Recent advances have made surgery a more successful option for treating severe cases of hip dysplasia. Surgeons can alter the shape of the femur or pelvis to improve joint function. Total hip replacement replaces the joint with a stainless steel ball and polyethylene socket.
Dogs with hip dysplasia should not live a sedentary lifestyle that is free of exercise. By carefully allowing your dog to exercise at their own pace, you can help loosen up the stiffness in the joints. You must also pay close attention to your dog`s weight. Just a few extra pounds can cause skeletal stress and increase their joint pain. Limit your dog`s exposure to the cold.
Pet owners should use extreme caution before breeding their dogs. Large breed dogs that are prone to hip dysplasia should be radiographed by a veterinarian to rule out the condition prior to breeding. Since the signs of hip dysplasia may not be evident until the dog is fully grown, final assessment should not be made until then.
There are three primary surgical options to treat hip dysplasia.
Femoral Head and Neck Excision Arthroplasty (Femoral Head Osteotomy): A safe procedure with many good results regardless of the severity of dysplasia. The femoral head and neck are removed so there is no longer any contact between the hip and the leg bone. The body must form a new “false” joint. Depending on how well this is accomplished dictates how well the patient uses the leg. Early function and exercise is critical to a good outcome. Femoral head and neck are removed. Muscle is placed between the raw edges.
When successful, very good results especially in young dogs with remodeling potential. First choice in young dogs with moderate dysplasia. The pelvis is cut in 3 places to mobilize the acetabulum (cup) which is rotated to cover the femoral head.
This is a good choice for patients where the triple pelvic osteotomy is not indicated and the patient is too large to be comfortable with a femoral head and neck excision. A stainless steel prosthetic femoral component and plastic cup are cemented or press fit to replace the dysplastic hip.
The dog’s kneecap, or patella, can be dislocated either to the inside (medial) or outside (lateral). The more common is medial. This is an inherited problem, and usually shows up around 6 – 7 months of age. The luxations are graded 1 – 4, 1 being the least severe, and 4 being the most:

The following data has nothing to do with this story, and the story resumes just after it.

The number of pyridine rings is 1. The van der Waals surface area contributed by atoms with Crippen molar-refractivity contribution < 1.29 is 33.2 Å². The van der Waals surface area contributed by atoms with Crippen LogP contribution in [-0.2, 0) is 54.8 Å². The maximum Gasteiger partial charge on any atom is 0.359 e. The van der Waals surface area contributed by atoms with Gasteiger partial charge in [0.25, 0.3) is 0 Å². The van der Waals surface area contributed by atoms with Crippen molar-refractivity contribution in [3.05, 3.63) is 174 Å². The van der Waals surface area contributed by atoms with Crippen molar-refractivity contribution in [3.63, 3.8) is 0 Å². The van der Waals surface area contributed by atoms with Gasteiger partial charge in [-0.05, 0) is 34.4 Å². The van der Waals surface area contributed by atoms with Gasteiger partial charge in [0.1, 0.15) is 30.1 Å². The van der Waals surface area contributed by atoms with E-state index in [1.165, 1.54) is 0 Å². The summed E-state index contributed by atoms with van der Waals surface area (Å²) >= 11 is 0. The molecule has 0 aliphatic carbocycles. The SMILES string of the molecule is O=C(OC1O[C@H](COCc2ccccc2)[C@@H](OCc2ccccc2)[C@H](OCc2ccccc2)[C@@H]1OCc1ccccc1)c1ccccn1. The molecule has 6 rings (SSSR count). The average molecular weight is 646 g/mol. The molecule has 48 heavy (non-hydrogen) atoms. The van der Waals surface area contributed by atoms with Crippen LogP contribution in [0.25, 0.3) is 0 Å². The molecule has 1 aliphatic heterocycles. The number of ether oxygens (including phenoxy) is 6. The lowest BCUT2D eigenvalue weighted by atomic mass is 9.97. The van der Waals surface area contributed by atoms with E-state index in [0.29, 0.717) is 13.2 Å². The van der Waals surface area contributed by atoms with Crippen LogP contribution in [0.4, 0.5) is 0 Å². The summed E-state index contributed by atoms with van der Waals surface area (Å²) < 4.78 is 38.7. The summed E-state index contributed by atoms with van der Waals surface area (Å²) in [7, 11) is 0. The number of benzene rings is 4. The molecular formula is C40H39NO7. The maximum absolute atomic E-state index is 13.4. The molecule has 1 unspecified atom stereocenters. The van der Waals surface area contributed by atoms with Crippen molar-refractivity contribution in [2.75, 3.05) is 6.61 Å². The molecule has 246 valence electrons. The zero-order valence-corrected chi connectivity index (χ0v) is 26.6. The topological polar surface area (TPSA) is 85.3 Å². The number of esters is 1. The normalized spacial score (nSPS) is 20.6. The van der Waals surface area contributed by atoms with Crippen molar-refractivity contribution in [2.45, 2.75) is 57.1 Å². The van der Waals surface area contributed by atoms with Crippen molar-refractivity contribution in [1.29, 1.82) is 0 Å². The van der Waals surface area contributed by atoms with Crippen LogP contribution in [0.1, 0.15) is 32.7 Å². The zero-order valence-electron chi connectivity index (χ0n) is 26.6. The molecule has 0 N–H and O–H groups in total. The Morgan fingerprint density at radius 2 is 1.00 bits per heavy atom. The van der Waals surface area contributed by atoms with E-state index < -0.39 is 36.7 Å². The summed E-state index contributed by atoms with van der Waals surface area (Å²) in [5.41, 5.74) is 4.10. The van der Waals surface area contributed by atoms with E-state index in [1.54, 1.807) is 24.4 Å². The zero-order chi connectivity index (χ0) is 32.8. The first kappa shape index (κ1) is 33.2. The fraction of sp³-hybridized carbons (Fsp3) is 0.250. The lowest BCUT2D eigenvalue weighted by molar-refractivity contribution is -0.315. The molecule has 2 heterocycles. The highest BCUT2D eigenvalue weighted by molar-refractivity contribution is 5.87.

The kneecap can be dislocated manually, but rarely dislocates on it’s own, and usually there is no lameness. It is usually an incidental finding, and rarely is treatment necessary.
The kneecap dislocates on it’s own, but returns to it’s normal position on it’s own. This grade can be subdivided into Grade 2 and Grade 2+ depending on the frequency and ease of luxation. Lameness varies from occasionally holding the leg up, but normally in between, to a steady mild lameness. Often, both knees are affected, and the dogs are reluctant or unable to jump up on objects or chairs. They often appear bow-legged.
a. Plain Grade 2 MPL’s are often not lame, and may not require surgery, while Grade 2+ are usually lame and surgery is the only corrective treatment. Some surgeons will recommend surgery for all Grade 2 luxations to prevent damage to the cartilage on the patella leading to arthritis later on. Some dogs never become lame.
The kneecap is luxated all the time, but still can be replaced or reduced manually. If left untreated, the cartilage will be eroded from rubbing on the bone of the femur. Treatment is surgery, and is recommended.
The kneecap is permanently dislocated and cannot be reduced without surgery. Some Grade 4 MPL’s are just Grade 3 that has been out too long, but there is a group of severe dislocations that occur in young dogs, where the knee joint (stifle) is distorted and the muscles foreshortened. Often, these dogs cannot straighten their leg at all. These cases are difficult to correct and the prognosis is not as good for a normally functioning leg, even after surgery.
The underlying cause of a dislocating patella is a malalignment of the knee joint. The kneecap is attached to 4 muscles called the quadriceps on top, and the shin bone or tibia via the patella ligament on the bottom. When the muscle contracts, tension is placed on the patella, and its attachment to the tibia causes the leg to straighten. If a line drawn from the beginning of the muscle to the point of attachment to the tibia does not go through the groove that the patella rides in, it will tend to dislocate.
This can be caused by curving of the bones (bowlegged) or rotation of the point of attachment. Also, some dogs stand with a very straight leg, and the kneecap rides above the groove (Patella Alta) and is very unstable.
Surgeries should be aimed at correcting the malalignment. The most common case is the tibial crest rotated to the inside. In this case, the crest is detached and moved to the outside, and reattached there with pins or wires, or both. If the luxation is lateral (to the outside), then the crest is moved to the inside. For those dogs where the patella rides above the groove, often the crest is also moved down, as well as to outside to pull the kneecap into the groove.
Often, the groove is not completely formed, and is deepened as part of the repair. This can be accomplished by removing the cartilage and bone to make a rectangular slot, which fills in with fibrocartilage. Or, a wedge or section of cartilage and bone is lifted, and the bed below is deepened, and then the bone/cartilage piece is replaced. This preserves the cartilage, and is called a wedge or block trochleoplasty.
If the bones of the leg (femur and tibia) are curved or twisted, then it is necessary to cut the bones and straighten them out. Bone plates are used to hold them together until the bones heal.
In some more complicated cases, a bone graft is harvested from the pelvis and used to build up the side of the groove where it has been worn down by the luxating patella. In some cases of Patella Alta where the tibial crest cannot be advanced, this graft can be used to extend the groove.
Finally, the tissues on the side of the luxation are loosened with relief incisions, and the tissue on the opposite side are tightened or imbricated.